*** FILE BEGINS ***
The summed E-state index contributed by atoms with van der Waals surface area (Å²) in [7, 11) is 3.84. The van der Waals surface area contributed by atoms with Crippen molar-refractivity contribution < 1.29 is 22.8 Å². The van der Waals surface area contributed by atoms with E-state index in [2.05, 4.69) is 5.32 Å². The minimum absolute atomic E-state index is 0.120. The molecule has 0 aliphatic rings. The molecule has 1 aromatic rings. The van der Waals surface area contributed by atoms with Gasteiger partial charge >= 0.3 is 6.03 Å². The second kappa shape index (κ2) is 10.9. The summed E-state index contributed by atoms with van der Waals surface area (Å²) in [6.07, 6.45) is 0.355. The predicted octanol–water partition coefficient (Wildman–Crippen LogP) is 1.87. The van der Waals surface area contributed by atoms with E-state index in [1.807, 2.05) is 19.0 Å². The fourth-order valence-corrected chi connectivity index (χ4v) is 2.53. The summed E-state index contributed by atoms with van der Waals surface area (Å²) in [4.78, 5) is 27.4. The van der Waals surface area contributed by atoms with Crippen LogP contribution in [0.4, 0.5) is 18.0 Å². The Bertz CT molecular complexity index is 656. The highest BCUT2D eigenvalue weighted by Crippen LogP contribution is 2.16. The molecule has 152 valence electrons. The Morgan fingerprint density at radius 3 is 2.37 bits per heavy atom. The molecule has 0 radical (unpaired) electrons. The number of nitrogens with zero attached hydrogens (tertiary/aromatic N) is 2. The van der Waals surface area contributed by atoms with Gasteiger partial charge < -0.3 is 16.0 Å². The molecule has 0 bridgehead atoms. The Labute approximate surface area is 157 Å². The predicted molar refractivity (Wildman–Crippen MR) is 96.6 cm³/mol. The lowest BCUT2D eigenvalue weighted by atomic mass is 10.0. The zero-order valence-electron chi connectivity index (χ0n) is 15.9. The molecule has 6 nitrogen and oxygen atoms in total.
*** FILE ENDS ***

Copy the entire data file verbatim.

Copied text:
The summed E-state index contributed by atoms with van der Waals surface area (Å²) in [7, 11) is 3.84. The van der Waals surface area contributed by atoms with Crippen molar-refractivity contribution < 1.29 is 22.8 Å². The van der Waals surface area contributed by atoms with E-state index in [2.05, 4.69) is 5.32 Å². The minimum absolute atomic E-state index is 0.120. The molecule has 0 aliphatic rings. The molecule has 1 aromatic rings. The van der Waals surface area contributed by atoms with Gasteiger partial charge >= 0.3 is 6.03 Å². The second kappa shape index (κ2) is 10.9. The summed E-state index contributed by atoms with van der Waals surface area (Å²) in [6.07, 6.45) is 0.355. The predicted octanol–water partition coefficient (Wildman–Crippen LogP) is 1.87. The van der Waals surface area contributed by atoms with E-state index in [1.807, 2.05) is 19.0 Å². The fourth-order valence-corrected chi connectivity index (χ4v) is 2.53. The summed E-state index contributed by atoms with van der Waals surface area (Å²) in [4.78, 5) is 27.4. The van der Waals surface area contributed by atoms with Crippen LogP contribution in [0.4, 0.5) is 18.0 Å². The Bertz CT molecular complexity index is 656. The highest BCUT2D eigenvalue weighted by Crippen LogP contribution is 2.16. The molecule has 152 valence electrons. The Morgan fingerprint density at radius 3 is 2.37 bits per heavy atom. The molecule has 0 radical (unpaired) electrons. The number of nitrogens with zero attached hydrogens (tertiary/aromatic N) is 2. The van der Waals surface area contributed by atoms with Gasteiger partial charge < -0.3 is 16.0 Å². The molecule has 0 bridgehead atoms. The Labute approximate surface area is 157 Å². The predicted molar refractivity (Wildman–Crippen MR) is 96.6 cm³/mol. The lowest BCUT2D eigenvalue weighted by atomic mass is 10.0. The zero-order valence-electron chi connectivity index (χ0n) is 15.9. The molecule has 6 nitrogen and oxygen atoms in total.